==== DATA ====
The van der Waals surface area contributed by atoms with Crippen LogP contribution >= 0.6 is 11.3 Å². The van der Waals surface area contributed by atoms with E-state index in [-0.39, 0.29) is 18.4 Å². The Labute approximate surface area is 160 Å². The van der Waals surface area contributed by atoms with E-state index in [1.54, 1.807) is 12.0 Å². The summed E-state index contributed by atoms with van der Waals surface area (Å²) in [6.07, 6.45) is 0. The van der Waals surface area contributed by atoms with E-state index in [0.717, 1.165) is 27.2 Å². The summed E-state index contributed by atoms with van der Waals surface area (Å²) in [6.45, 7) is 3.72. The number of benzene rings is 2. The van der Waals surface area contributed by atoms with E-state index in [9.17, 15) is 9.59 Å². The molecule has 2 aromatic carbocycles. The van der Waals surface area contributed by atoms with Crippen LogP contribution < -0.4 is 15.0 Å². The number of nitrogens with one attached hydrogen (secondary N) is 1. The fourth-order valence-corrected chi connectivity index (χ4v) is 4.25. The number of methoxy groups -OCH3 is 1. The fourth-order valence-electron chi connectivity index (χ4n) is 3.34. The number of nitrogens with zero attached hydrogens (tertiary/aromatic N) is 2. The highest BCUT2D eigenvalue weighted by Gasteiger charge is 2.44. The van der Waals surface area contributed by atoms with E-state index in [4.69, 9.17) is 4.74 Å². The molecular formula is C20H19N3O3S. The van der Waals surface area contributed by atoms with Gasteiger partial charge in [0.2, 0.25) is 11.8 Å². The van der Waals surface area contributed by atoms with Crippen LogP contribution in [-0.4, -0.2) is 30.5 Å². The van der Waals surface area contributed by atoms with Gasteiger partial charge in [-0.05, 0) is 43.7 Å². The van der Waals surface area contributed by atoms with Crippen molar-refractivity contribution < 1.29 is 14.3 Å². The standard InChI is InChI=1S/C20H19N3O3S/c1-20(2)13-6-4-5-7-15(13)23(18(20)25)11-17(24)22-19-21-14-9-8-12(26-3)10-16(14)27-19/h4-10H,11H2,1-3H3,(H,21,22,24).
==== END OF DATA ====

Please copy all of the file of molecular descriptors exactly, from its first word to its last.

The van der Waals surface area contributed by atoms with Crippen LogP contribution >= 0.6 is 11.3 Å². The van der Waals surface area contributed by atoms with E-state index in [-0.39, 0.29) is 18.4 Å². The Labute approximate surface area is 160 Å². The van der Waals surface area contributed by atoms with E-state index in [1.54, 1.807) is 12.0 Å². The summed E-state index contributed by atoms with van der Waals surface area (Å²) in [6.07, 6.45) is 0. The van der Waals surface area contributed by atoms with E-state index in [0.717, 1.165) is 27.2 Å². The summed E-state index contributed by atoms with van der Waals surface area (Å²) in [6.45, 7) is 3.72. The number of benzene rings is 2. The van der Waals surface area contributed by atoms with E-state index in [9.17, 15) is 9.59 Å². The molecule has 2 aromatic carbocycles. The van der Waals surface area contributed by atoms with Crippen LogP contribution < -0.4 is 15.0 Å². The number of nitrogens with one attached hydrogen (secondary N) is 1. The fourth-order valence-corrected chi connectivity index (χ4v) is 4.25. The number of methoxy groups -OCH3 is 1. The fourth-order valence-electron chi connectivity index (χ4n) is 3.34. The number of nitrogens with zero attached hydrogens (tertiary/aromatic N) is 2. The highest BCUT2D eigenvalue weighted by Gasteiger charge is 2.44. The van der Waals surface area contributed by atoms with E-state index in [4.69, 9.17) is 4.74 Å². The molecular formula is C20H19N3O3S. The van der Waals surface area contributed by atoms with Gasteiger partial charge in [0.2, 0.25) is 11.8 Å². The van der Waals surface area contributed by atoms with Crippen LogP contribution in [-0.4, -0.2) is 30.5 Å². The van der Waals surface area contributed by atoms with Gasteiger partial charge in [-0.05, 0) is 43.7 Å². The van der Waals surface area contributed by atoms with Crippen molar-refractivity contribution < 1.29 is 14.3 Å². The standard InChI is InChI=1S/C20H19N3O3S/c1-20(2)13-6-4-5-7-15(13)23(18(20)25)11-17(24)22-19-21-14-9-8-12(26-3)10-16(14)27-19/h4-10H,11H2,1-3H3,(H,21,22,24).